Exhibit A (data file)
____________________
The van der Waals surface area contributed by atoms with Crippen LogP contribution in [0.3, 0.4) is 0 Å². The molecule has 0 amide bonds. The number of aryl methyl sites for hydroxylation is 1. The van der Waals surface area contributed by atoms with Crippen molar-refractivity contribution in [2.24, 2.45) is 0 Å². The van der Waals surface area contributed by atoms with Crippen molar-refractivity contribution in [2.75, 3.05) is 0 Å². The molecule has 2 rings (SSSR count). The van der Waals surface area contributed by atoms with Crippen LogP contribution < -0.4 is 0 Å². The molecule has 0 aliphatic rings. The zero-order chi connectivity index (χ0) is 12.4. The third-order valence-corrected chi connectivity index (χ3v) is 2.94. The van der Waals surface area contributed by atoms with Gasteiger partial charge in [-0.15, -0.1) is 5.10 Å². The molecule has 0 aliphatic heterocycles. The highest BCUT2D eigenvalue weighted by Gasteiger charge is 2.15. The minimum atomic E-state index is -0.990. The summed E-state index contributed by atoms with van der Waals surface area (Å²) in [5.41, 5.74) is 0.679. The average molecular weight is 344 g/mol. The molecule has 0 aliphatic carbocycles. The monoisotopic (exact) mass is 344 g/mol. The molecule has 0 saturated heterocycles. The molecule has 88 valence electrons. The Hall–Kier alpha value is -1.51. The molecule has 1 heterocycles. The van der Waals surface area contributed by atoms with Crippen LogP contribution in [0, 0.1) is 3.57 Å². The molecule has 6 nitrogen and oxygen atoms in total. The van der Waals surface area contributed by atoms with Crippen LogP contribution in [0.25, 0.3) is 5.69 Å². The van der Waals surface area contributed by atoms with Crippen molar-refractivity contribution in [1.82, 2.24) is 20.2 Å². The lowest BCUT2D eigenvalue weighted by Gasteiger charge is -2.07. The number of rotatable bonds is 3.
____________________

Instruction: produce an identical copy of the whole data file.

The van der Waals surface area contributed by atoms with Crippen LogP contribution in [0.3, 0.4) is 0 Å². The molecule has 0 amide bonds. The number of aryl methyl sites for hydroxylation is 1. The van der Waals surface area contributed by atoms with Crippen molar-refractivity contribution in [2.24, 2.45) is 0 Å². The van der Waals surface area contributed by atoms with Crippen molar-refractivity contribution in [2.75, 3.05) is 0 Å². The molecule has 2 rings (SSSR count). The van der Waals surface area contributed by atoms with Crippen LogP contribution < -0.4 is 0 Å². The molecule has 0 aliphatic rings. The zero-order chi connectivity index (χ0) is 12.4. The third-order valence-corrected chi connectivity index (χ3v) is 2.94. The van der Waals surface area contributed by atoms with Gasteiger partial charge in [-0.15, -0.1) is 5.10 Å². The molecule has 0 aliphatic heterocycles. The highest BCUT2D eigenvalue weighted by Gasteiger charge is 2.15. The minimum atomic E-state index is -0.990. The summed E-state index contributed by atoms with van der Waals surface area (Å²) in [5.41, 5.74) is 0.679. The average molecular weight is 344 g/mol. The molecule has 0 aliphatic carbocycles. The monoisotopic (exact) mass is 344 g/mol. The molecule has 0 saturated heterocycles. The molecule has 88 valence electrons. The Hall–Kier alpha value is -1.51. The molecule has 1 heterocycles. The van der Waals surface area contributed by atoms with Crippen LogP contribution in [0, 0.1) is 3.57 Å². The molecule has 6 nitrogen and oxygen atoms in total. The van der Waals surface area contributed by atoms with Crippen LogP contribution in [0.25, 0.3) is 5.69 Å². The van der Waals surface area contributed by atoms with Crippen molar-refractivity contribution in [1.82, 2.24) is 20.2 Å². The lowest BCUT2D eigenvalue weighted by Gasteiger charge is -2.07. The number of rotatable bonds is 3.